Tuesday 21 November 2017

Divorcing couples face mandatory counselling to stave off court action

Frances Fitzgerald
Frances Fitzgerald
Ralph Riegel

Ralph Riegel

COUPLES who want to end their marriage could be forced to take part in mandatory counselling and mediation as part of proposals for a radical overhaul of the family law system being considered by the Government.

The reforms, the most ambitious ever proposed for Ireland’s divorce and separation system, were the brainchild of former Justice Minister Alan Shatter but are now being considered by his successor, Frances Fitzgerald.

At present, separating couples who wish to part without going to court can seek to resolve their issues through the Family Mediation Service (FMS).

The free, confidential service is for married and non-married couples who try to sort out matters  such as parenting, financial support and issues relating to the family home and other property.

However, many couples experience huge delays in accessing mediation which, since 2011, has been transferred to the Legal Aid Board.

Delays accessing mediation and free legal advice exacerbates the conflict between many couples enduring separation and divorce.

Under the proposals now being considered by Ms Fitzgerald, couples could be forced to engage in mandatory counselling before seeking the intervention of the courts.

The idea is to reduce the stress on families and reduce the high legal costs associated with separation and divorce.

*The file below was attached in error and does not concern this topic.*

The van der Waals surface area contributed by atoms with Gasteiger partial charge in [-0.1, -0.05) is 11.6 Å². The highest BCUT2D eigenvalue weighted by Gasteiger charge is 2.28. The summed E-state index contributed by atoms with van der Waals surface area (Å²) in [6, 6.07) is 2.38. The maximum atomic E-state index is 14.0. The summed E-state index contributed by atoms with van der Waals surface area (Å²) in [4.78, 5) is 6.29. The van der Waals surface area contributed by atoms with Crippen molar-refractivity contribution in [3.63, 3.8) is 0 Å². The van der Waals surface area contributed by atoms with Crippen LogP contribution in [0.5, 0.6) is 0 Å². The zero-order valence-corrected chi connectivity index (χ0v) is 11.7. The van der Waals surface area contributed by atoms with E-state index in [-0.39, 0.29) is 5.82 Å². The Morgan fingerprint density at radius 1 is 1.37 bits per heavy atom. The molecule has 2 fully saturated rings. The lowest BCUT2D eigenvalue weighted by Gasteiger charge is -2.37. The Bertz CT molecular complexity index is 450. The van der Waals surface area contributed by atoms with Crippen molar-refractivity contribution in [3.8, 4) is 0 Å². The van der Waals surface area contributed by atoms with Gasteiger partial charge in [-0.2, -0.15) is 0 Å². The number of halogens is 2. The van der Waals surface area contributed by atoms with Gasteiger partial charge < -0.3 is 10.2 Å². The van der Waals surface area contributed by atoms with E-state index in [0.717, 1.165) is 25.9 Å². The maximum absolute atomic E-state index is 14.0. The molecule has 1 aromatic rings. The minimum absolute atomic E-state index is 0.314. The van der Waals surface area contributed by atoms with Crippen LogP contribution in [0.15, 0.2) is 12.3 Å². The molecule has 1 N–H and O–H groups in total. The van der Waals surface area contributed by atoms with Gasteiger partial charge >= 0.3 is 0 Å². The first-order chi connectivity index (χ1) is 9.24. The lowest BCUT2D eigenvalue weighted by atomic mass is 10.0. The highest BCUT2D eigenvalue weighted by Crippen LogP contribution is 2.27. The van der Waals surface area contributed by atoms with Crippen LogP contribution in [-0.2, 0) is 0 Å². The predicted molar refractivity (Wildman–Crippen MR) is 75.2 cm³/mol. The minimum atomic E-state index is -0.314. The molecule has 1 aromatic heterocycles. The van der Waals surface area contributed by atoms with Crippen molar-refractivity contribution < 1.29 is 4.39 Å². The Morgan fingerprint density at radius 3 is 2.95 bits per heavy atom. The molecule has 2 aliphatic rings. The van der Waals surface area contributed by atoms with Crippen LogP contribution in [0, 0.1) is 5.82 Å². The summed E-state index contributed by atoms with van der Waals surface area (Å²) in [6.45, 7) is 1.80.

The hope is that through counselling conflict will be reduced around sensitive issues such as custody, access and who remains in the family home.

Mr Shatter, who worked as a family law solicitor, started a review of divorce and separation laws amid claims that district and circuit courts were creaking under the spiralling family law case load.

CSO figures have shown that the number of divorced people has increased by 150pc over the past decade – although rates are still far behind countries like the UK and Germany.

In 2002, Ireland had 35,059 divorced people – but that rose to 87,770 by 2011/2012. The marital break-up rate in Ireland has also risen from 8.7pc in 2006 to 9.7pc in 2011/2012.

However, campaigners are now worried that the ambitious reforms may fall victim to the Government’s crowded legislative schedule, with a general election due by 2016.

West Cork-based family law solicitor and reform campaigner, Helen Collins, said changes must urgently be made.

“We need a sea-change in terms of separation and divorce. We need to move away from the adversarial model and support our families in a different way when they set about separation or divorce,” she added.

Ms Collins wants Ireland to adopt the Canadian and Australian model, where the emphasis is on counselling and mediation.

Studies in both countries have shown that mandatory counselling and mediation have reduced by 50pc the number of cases which end up in costly court litigation.

Irish Independent

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